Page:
Quitting relieves stress. That’s why dogs do it. That’s why adults do it. That’s why you’re tempted to do it every damn day. And quitting can be good; it’s a means of stepping out of a vicious cycle. Unfortunately, for children, it’s more often a means of pulling the plug on the learning process, which necessitates failure and stress. When kids quit, they hurt themselves and establish a habit likely to be damaging later in life. To stop a kid from quitting is to save them from going bump, bump, bump down an initially slippery and ultimately gravely slope.
“If kids get into a syndrome of quitting then it can take over their lives,” says Dr. Larry Koenig, author of Smart Discipline. “Once you quit the first time, it’s easier to quit a second time and then a third time, and a fourth time. Soon whenever the going gets tough you just quit, because quitting feels good. It’s an instant release of stress.”
That stress can come from a lot of places. Kids who don’t progress as quickly as they want, or don’t seem to progress at all, won’t want to keep trying. Team sports, in particular, come with frustrations. Disappointing teammates or being scolded by a coach can make a child feel isolated or bullied. Bullying itself makes a kid want to give up to escape the torment. Sometimes it’s simply realizing that trying hard isn’t enough to meet one’s own standards of success. All of these are stressful lessons for children to learn, particularly when they seem to all happen at once.
But kids need to know that though these challenges might be inevitable, they are not insurmountable. Kids need to learn that their frustrations are part of a shared experience. In a sense, teaching a kid to avoid quitting is teaching a kid to feel less exceptional (about the bad stuff).
“The learning curve is a very real phenomenon,” he explains. “It means when you start learning something, you aren’t going to know how to do it. It’s going to be hard, you’re going to make mistakes, and it’s not going to feel good. You are going to look at other kids who are learning the same thing and they are going to be doing better than you are, and you are going to think you can’t do it. But nothing is further from the truth.”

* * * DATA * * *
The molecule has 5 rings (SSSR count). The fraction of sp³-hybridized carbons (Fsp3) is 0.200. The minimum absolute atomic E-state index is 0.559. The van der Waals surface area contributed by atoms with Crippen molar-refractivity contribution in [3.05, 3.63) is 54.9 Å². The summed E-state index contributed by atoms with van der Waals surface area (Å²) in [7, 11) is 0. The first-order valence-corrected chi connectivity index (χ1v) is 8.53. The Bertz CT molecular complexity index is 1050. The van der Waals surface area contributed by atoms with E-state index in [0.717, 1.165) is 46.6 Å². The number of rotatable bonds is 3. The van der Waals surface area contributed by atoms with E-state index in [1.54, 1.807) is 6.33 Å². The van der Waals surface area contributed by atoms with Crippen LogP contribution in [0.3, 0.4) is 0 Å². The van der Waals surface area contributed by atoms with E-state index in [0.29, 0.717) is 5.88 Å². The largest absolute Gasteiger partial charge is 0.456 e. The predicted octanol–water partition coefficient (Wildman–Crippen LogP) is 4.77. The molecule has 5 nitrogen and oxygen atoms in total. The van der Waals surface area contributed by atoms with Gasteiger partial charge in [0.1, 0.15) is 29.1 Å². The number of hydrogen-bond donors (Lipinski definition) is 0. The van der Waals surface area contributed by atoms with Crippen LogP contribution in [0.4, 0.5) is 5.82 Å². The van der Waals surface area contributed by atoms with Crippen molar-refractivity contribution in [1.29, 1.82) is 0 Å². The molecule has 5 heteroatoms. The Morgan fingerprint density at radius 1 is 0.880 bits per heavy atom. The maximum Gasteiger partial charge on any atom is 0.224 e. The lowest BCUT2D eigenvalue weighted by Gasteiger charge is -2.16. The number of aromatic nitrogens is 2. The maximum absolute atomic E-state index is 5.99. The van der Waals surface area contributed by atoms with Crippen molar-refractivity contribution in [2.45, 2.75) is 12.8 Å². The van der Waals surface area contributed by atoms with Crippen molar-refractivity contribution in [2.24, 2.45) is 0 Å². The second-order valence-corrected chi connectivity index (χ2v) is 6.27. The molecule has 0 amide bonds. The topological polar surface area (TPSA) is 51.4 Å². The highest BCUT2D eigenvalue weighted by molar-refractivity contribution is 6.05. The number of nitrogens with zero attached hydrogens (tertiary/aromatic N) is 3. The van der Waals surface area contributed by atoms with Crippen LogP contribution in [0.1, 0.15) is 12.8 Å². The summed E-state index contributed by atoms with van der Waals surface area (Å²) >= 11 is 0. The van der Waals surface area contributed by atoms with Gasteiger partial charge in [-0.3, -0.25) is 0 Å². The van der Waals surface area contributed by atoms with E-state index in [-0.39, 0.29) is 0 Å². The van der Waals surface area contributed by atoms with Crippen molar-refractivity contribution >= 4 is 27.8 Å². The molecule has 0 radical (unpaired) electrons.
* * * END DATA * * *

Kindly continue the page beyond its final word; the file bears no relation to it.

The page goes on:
One of the best ways to prepare a child for this is to warn them about it. “Sit down and discuss the learning curve with your child beforehand, before any commitments are made. Explain the challenges and the difficulties, and set expectations,” says Dr. Koenig. “Help them understand that you have to go through it to get through to the other side – that is the nature of learning. This is a fine line because you don’t want to discourage the kid from even trying, but it is important that they understand being good at something requires a commitment to get through the learning curve.”
This doesn’t erase the stress, but it does start a conversation that allows kids and parents together to identify specific problems and find appropriate solutions. It might be as easy as reminding the child that they said they would try. Sometimes it requires more. If a student is feeling discouraged by a teacher, for example, tutoring can help. “The research says when children go into tutoring, not only do they do better academically, but their self-esteem goes up,” explains Koenig.
Above all, says Koenig, have empathy. Showing frustration when a kid wants to quit – even something as small as an exasperated “I knew you’d quit!” – can instill in the child the belief that he or she is a quitter. That belief can set the pattern of behavior and validate the decision to give up.
“We as human beings act according to our beliefs,” explains Koenig. “And we are very consistent with acting according to our beliefs.” If the biggest belief a child absorbs is that learning new things requires work, and that work is worth doing when there’s something on the other side worth moving toward, well, that’s pretty good. Accepting that things aren’t going to be fun all the time but are worth doing anyway is a big step toward maturity.